Gartner Symposium/ITxpo Africa 2014In case you missed it, the theme of this year’s Gartner Symposium/ITxpo, launched in Cape Town, was ‘Driving Digital Business’ – a continuation of last year’s theme: ‘Leading in the Digital World’.

Last year’s conference was an introduction to digital business and how to ensure that the enterprise as a whole achieves strategic value from the use of evolving technologies and the explosion in information volume, variety and velocity. It built on Gartner’s ‘Nexus of Forces’ (social, mobile, cloud and information) concept by adding the universe of ‘things’ as a source of information (alongside people and business).

This year’s Symposium looked at how the coming together of possibilities in the physical and virtual worlds is creating new business designs that can drive competitive advantage.

Digital business

people, business, things

The programme focused on the digital industrial economy, which will reinvent industries at three levels: business processes, business models and business moments.

Analysts took a practical look at emerging technologies, defining digital strategies, developing the leadership skills that will be required, and looking at what CIOs need to prepare for in the new digital economy.


Those three days were jam-packed full of amazing content and workshops, and I certainly wouldn’t be able to cover it all in detail, but here’s a quick summary of main points:

The addition of ‘Things’ as creators of information (aka the legendary ‘Big Data) will impact every business, regardless of industry. Every business will become a digital business. Not just sell digital solutions, or digitise customer service – the entire process of business will become digital. And it’ll require a completely new business model.

The new business model must capitalise on ‘business moments’ – new opportunities to reinvent old business models and create products or services that centre on the human experience. We’ve already seen some great examples of this business model from the likes of Airbnb and Uber, who have realised that a business moment is a human moment.

The challenge lies in working out how to actually, practically build an IT environment that supports these business moments!

Gartner believes that the solution lies in creating a bi-modal IT organisation, with one part to keep the lights on (‘solid IT’), and another to drive innovation and lead the business into the future (‘fluid IT’). Two groups of people, with different skill sets and experience, measured against different KPIs.

The first group is a lot like the ‘traditional’ IT department we know today. The solid, ‘fix it’ team. The team that the business knows and understands, and that the CIO knows how to lead.

It the second group, the one tasked with driving new revenue streams and ways of working, that will need to include experts in integration, data, security and risk, as well as have a well-rounded understanding of what the business does. This group will be much harder to find, and to manage.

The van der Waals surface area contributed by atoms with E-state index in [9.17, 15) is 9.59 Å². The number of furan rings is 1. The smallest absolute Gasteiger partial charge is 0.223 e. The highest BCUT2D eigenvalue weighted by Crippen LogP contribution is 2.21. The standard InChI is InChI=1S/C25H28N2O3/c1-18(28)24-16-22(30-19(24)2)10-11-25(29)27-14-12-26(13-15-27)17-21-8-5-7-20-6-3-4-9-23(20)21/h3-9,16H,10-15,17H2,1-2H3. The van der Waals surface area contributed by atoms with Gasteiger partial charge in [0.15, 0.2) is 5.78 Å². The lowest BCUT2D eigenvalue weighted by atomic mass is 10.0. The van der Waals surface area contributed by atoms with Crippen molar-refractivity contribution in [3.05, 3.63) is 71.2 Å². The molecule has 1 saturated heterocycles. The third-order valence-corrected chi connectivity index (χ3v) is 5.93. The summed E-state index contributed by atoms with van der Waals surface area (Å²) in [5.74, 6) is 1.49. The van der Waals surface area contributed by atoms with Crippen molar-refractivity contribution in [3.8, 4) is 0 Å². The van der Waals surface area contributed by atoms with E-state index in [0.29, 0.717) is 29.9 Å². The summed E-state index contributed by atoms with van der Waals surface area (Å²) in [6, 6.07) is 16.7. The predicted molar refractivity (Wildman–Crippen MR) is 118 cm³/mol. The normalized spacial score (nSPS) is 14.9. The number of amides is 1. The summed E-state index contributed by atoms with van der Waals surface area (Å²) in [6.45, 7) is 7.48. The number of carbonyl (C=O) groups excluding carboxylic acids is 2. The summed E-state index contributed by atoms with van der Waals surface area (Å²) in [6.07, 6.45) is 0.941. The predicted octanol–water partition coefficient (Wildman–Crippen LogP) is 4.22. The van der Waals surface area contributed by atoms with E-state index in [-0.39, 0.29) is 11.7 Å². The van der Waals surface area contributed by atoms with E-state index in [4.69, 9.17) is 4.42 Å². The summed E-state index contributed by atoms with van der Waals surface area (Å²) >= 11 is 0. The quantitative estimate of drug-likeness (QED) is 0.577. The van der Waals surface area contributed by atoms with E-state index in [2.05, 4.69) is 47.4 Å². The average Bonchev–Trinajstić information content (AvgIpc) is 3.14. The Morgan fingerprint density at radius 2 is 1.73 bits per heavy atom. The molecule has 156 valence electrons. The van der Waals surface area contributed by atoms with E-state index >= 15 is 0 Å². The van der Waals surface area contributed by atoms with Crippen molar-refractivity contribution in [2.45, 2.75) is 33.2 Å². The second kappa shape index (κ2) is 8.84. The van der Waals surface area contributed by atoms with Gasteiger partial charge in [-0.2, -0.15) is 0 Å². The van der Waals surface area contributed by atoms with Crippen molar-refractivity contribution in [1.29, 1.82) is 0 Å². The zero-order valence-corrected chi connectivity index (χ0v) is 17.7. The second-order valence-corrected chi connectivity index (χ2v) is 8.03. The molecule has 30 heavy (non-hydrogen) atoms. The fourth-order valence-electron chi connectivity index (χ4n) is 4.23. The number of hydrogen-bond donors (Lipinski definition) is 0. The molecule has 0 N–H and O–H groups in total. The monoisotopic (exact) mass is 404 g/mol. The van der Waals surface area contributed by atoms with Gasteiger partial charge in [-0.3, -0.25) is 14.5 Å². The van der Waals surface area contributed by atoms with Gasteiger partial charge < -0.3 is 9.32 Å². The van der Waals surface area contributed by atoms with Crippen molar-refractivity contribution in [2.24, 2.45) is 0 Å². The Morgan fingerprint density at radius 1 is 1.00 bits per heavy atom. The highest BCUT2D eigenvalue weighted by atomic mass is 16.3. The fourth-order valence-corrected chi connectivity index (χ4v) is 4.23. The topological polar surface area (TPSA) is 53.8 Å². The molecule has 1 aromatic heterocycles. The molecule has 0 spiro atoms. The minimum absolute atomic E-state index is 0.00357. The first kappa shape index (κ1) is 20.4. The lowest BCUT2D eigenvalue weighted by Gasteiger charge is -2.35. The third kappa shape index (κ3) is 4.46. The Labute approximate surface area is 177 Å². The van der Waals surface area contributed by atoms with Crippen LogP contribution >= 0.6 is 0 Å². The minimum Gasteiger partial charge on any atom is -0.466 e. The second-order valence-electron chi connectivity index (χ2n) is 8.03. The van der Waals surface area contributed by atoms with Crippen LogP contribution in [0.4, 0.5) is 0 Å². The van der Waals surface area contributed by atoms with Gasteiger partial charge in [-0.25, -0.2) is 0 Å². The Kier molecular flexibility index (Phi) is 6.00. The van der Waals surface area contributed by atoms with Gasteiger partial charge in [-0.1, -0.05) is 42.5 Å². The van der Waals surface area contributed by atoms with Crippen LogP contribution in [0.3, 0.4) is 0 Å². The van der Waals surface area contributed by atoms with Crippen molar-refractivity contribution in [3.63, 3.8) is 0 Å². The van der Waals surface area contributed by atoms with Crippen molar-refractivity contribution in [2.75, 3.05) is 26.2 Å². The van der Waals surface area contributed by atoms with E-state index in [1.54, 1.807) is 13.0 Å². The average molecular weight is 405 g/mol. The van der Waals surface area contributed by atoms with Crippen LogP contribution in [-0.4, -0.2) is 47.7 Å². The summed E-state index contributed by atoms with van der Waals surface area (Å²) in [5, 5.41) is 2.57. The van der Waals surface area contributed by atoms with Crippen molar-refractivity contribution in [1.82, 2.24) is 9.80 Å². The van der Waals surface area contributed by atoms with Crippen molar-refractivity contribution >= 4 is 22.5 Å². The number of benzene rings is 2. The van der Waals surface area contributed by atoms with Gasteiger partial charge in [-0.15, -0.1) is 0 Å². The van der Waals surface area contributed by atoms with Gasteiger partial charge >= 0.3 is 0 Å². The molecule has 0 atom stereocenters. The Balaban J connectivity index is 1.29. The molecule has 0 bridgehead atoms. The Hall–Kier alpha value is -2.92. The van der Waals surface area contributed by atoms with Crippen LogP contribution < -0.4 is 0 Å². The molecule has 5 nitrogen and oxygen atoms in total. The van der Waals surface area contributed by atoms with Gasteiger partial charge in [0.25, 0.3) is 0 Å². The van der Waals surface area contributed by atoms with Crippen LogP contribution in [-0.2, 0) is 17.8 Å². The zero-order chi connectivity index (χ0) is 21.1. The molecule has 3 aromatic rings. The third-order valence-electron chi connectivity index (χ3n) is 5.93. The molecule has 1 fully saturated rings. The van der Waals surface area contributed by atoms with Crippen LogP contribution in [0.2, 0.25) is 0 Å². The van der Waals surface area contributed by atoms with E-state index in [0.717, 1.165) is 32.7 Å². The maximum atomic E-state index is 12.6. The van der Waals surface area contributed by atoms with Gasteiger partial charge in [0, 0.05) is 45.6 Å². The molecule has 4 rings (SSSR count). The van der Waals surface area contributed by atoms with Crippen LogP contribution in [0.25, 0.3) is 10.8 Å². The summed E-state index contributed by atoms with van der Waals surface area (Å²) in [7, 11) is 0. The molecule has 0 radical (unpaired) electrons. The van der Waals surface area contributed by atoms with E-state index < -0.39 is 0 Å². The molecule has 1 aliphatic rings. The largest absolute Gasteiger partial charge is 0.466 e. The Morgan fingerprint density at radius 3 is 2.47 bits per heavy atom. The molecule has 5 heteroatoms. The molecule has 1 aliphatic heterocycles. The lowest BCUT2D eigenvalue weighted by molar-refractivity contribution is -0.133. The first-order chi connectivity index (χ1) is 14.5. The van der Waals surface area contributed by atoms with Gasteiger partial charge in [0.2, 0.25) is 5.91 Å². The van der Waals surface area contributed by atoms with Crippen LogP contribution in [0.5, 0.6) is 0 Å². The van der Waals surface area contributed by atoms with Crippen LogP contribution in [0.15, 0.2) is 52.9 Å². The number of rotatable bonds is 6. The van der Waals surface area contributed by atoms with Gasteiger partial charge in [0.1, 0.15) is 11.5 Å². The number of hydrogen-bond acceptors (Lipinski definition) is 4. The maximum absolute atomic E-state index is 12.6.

These new digital skills are rare.

Businesses will have to tackle the IT skills crisis more proactively. As the speed of change in the digital world continues to increase, the private sector must become more involved in the education of its future employees.

Of course, there is no silver bullet for rapidly creating knowledge, but there are some things that can be done – partnering with educational institutions to shape the curriculum, for example.

And then there’s the internal education that’s essential for any successful business – like educating the business on the value of IT as a strategic leader, or training IT managers to lead the new era of digital innovators they will need to employ.

A business will never truly change if its people aren’t educated and empowered to work in new, and sometimes scary, ways.

The CEO must drive the change – with the CIO not far behind. All of this disruptive technology (social media, 3D printing, Big Data, the Internet of Things) is going to level the playing field for business, allowing organisations of all shapes and sizes to do something different.

Small businesses can compete with the big players they would never have dreamt of challenging before. And big, slow organisations can reinvent themselves, become more agile and allow customers to drive product innovation.

None of these shifts can be small though. They must be big and they must be led by the CEO, not the CIO. The captain of the ship must articulate how the CIO, and IT organisation as a whole, should fit into this new world.

In conclusion

‘Digital business’ is quite the catch phrase at the moment, but it’s not a passing phase. The reality is that, like a freight train, its coming! And if businesses aren’t ready to jump on board, they’ll get flattened.

On the bright side, if you’re prepared and willing to make the necessary changes, and brave enough to accept the risks, the world will be your oyster!

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